USC v UCLA

And in that corner… The Southern California Trojans

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Well folks, it doesn’t get any bigger than this one. With Thanksgiving upon us, it’s Notre Dame’s biennial trip to Los Angeles, with this showdown in the Coliseum meaning more than any other in recent memory for the Irish.

As we’ve discussed (and will continue to discuss for the next few days), Trojan’s quarterback Matt Barkley is out for the game after a nasty blindside sack sprained his shoulder. That leaves the Trojans with redshirt freshman Max Wittek piloting the dangerous USC aerial attack.

There are more storylines than we can keep track of this weekend. Helping us get us up to speed is Shotgun Spratling, a writer for Conquest Chronicles, a writer at College Baseball Daily, and a USC Graduate Journalist.

I threw the kitchen sink at Shotgun and he delivered with some great stuff. Hope you enjoy.

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1) Let’s just start with the obvious. How disappointing is this season? Looking back now, is it easier to see some of the flaws that have tripped up this Trojan team?

Whenever you start the season with not only dreams, aspirations, hopes, but also some level of expectations, of battling for the national championship, there is a tremendous amount of disappointment when that comes crashing down. Everyone knows there is tons of talent, but it hasn’t been fully realized. Losing to Stanford and Oregon, who have been the premier Pac-12 programs the last few years, is one thing, but losing to a pair of first-year head coaches was out of the realm of thought at the beginning of the season.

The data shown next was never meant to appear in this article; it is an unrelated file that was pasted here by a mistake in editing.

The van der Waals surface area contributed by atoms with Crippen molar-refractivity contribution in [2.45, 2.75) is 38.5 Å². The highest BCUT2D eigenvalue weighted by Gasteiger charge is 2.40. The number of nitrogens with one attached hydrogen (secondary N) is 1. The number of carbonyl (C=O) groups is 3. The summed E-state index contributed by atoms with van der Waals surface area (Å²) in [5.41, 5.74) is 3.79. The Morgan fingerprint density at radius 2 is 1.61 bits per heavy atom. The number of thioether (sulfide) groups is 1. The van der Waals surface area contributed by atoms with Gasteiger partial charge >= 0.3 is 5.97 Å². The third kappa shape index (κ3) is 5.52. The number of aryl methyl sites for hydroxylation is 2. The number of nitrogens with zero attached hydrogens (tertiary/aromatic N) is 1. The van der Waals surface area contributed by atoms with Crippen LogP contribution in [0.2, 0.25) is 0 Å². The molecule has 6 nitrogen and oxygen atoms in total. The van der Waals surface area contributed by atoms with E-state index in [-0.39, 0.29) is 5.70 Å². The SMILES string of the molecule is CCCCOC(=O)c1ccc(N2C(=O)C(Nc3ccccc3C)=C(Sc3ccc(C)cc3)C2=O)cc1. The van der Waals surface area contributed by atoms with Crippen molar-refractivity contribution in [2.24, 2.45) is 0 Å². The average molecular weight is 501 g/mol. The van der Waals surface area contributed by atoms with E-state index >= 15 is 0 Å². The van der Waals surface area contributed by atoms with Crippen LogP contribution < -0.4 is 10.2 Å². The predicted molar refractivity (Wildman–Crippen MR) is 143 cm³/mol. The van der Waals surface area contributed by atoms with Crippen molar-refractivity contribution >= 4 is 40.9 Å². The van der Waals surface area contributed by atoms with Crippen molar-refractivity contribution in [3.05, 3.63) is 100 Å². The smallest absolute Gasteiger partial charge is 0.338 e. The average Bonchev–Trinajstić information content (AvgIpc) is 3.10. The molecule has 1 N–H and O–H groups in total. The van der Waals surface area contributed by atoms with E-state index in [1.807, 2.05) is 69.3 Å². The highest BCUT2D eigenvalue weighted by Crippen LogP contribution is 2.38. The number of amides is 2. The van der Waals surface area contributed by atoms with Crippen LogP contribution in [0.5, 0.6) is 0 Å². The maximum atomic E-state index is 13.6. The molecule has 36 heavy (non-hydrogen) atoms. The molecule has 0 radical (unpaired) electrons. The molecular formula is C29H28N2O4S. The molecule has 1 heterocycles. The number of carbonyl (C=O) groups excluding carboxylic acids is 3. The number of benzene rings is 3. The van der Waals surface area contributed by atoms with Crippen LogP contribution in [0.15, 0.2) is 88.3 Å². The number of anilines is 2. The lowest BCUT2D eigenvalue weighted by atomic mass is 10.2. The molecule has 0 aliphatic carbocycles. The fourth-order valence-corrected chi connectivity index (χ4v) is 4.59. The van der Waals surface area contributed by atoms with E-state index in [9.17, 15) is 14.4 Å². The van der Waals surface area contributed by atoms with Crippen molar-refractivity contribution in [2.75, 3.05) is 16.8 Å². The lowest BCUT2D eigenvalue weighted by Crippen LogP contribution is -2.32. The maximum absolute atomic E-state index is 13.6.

The flaws have been pretty obvious throughout the season. Turnovers have absolutely terrorized USC this year. The Trojans have the fifth most turnovers in the country. In fact, Houston is the only other school in the country that has forced 25+ turnovers and doesn’t have a positive turnover margin. Penalties were a problem earlier in the year and depth has been an issue, but in USC’s losses the turnovers have been difference makers.

2) While it sounds like Lane Kiffin’s job is safe, the assumption is that his father Monte’s is not. Can you put this season on the Trojan defense? From a statistical point of view, the numbers are disappointing, but not awful. What’s been the problem on the defensive side of the ball? Will replacing the older Kiffin solve them?

The defense has a bend-but-don’t-break philosophy, so giving up yards isn’t that big of a deal. But it has also just been plain bad at times. The Oregon game was absolutely atrocious. The players were not well prepared and weren’t disciplined enough to play the assignment football that is required to stop a spread option attack like Oregon’s.